How we differentiate sense and nonsense

Science 17 February 2012: Vol. 335 no. 6070 pp. 798-798  Book Review Science and the Ontology of Belief P. William Hughes

Excerpt: Engaging both the history of philosophy and the development of science, Matson focuses on how we differentiate sense and nonsense.

One of my three comments to the Science site is

“In the notifications I received today is information on how social experiences, genotype, and phenotypic expression can alter the brain and behavior. The article exemplifies what is known about how chemicals associated with nutrition and with social experiences alter the brain and behavior. The direct link from the sensory environment to gene activation, hormone secretion and neuroanatomy is not via the spectral senses, like vision and hearing, which we typically associate with behavioral affects because that’s what we have been told about cause and effect. See, for example:

Mixing of Honeybees with Different Genotypes Affects Individual Worker Behavior and Transcription of Genes in the Neuronal Substrate Tanja Gempe, Silke Stach, Kaspar Bienefeld, Martin Beye

“…genotypes of social partners affect the behavioral responsiveness and the neuronal substrate of individual workers, indicating a complex genetic architecture underlying the expression of behavior.”

“Indirect genetic components that arise from interactions of worker phenotypes may aid in the understanding how complex innate behaviors of worker bees are orchestrated by just ~15,000 genes.”

Stories that place the input from spectral senses at a level of importance higher than input from the chemical senses are examples of the nonsense many people seem willing to believe.”

August 28, 2013

I have already addressed the need to start differentiating sense from nonsense in the context of genetic variation sans mutations. Adding two more excerpts from this study’s concluding paragraphs may help.

Excerpt: The indirect genetic effects on behavioral responsiveness observed in this study are possibly only part of an indirect genetic component shaping worker behaviors that we are unable to observe in the absence of genetic variation.

Excerpt:”Other studies in honeybees have repeatedly demonstrated that the behavioral responses of a worker to a given stimulus can change with the age of a worker [7], [8], experience [9], pheromones [48][50] and genotype [8], [9].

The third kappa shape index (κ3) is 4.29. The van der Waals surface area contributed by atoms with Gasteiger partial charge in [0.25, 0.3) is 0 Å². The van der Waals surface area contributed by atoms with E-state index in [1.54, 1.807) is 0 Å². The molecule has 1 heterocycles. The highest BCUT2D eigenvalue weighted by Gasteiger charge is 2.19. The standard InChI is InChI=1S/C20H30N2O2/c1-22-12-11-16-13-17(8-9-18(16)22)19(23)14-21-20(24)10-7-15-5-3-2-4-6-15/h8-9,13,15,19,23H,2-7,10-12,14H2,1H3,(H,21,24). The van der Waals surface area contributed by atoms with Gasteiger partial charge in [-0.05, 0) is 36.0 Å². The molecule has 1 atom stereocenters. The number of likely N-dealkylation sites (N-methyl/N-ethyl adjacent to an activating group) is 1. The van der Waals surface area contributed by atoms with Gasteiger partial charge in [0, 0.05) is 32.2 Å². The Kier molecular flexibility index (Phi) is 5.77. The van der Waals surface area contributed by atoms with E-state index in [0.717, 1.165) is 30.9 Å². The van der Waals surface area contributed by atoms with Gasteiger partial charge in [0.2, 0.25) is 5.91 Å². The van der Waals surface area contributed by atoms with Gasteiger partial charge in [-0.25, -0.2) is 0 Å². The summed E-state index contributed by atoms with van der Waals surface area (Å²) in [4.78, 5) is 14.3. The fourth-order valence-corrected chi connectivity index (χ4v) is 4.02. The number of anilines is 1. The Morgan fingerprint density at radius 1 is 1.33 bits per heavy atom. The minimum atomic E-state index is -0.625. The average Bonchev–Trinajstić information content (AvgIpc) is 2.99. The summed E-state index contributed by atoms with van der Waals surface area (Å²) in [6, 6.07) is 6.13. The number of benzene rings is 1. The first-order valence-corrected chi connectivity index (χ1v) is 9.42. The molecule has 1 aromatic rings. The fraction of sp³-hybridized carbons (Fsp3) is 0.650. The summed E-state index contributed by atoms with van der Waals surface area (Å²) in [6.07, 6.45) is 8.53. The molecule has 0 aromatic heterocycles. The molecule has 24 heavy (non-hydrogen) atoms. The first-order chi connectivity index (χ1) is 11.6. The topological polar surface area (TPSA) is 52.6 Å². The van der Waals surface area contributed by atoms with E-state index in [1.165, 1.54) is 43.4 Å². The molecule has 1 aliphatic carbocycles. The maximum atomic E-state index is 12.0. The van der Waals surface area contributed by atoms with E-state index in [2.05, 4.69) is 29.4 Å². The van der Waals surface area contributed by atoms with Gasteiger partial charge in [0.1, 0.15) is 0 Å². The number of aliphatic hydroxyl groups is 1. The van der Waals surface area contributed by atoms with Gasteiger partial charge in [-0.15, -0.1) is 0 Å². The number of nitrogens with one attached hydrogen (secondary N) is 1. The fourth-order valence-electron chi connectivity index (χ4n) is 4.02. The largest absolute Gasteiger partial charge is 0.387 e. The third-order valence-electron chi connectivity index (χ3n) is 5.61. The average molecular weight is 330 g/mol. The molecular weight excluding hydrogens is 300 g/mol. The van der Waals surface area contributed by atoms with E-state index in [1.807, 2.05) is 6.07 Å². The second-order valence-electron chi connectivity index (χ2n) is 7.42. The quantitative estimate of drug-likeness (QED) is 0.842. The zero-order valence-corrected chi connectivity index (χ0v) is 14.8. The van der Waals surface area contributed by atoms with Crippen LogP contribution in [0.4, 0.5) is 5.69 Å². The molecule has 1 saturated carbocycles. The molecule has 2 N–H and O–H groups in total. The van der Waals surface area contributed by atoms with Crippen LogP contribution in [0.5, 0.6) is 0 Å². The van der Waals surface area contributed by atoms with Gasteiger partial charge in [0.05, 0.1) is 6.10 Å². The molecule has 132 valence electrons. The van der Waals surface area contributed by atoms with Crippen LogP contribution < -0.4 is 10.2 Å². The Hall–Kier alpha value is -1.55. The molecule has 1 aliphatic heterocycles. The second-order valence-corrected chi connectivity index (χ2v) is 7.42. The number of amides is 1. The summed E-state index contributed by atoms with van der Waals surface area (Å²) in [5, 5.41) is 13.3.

My comment: I’ve included the citations for references 48-50 (below) because they clearly attest to the role of pheromones in social regulation of behavior; hormone-dependent division of labor; and behavioral maturation — all of which are also nutrient-dependent. I think it is unlikely that anyone who reads these article could continue to tout their nonsense about random mutations and natural selection. Adaptive evolution is nutrient-dependent and pheromone-controlled in the honeybee model organism and in every other species from microbes to man.

48. Alaux C, Maisonnasse A, Leconte Y (2010) Pheromones in a superorganism from gene to social regulation. Vitam Horm 83: 401–423. doi: 10.1016/s0083-6729(10)83017-1.

49. Huang ZY, Robinson GE (1992) Honeybee colony integration: Worker-worker interactions mediate hormonally regulated plasticity in division of labor. Proc Natl Acad Sci U S A 89: 11726–11729. doi: 10.1073/pnas.89.24.11726.

50. Leoncini I, Leconte Y, Costagliola G, Plettner E, Toth AL, et al. (2004) Regulation of behavioral maturation by a primer pheromone produced by adult worker honey bees. Proc Natl Acad Sci U S A 101: 17559–17564. doi: 10.1073/pnas.0407652101.


Author: James Kohl

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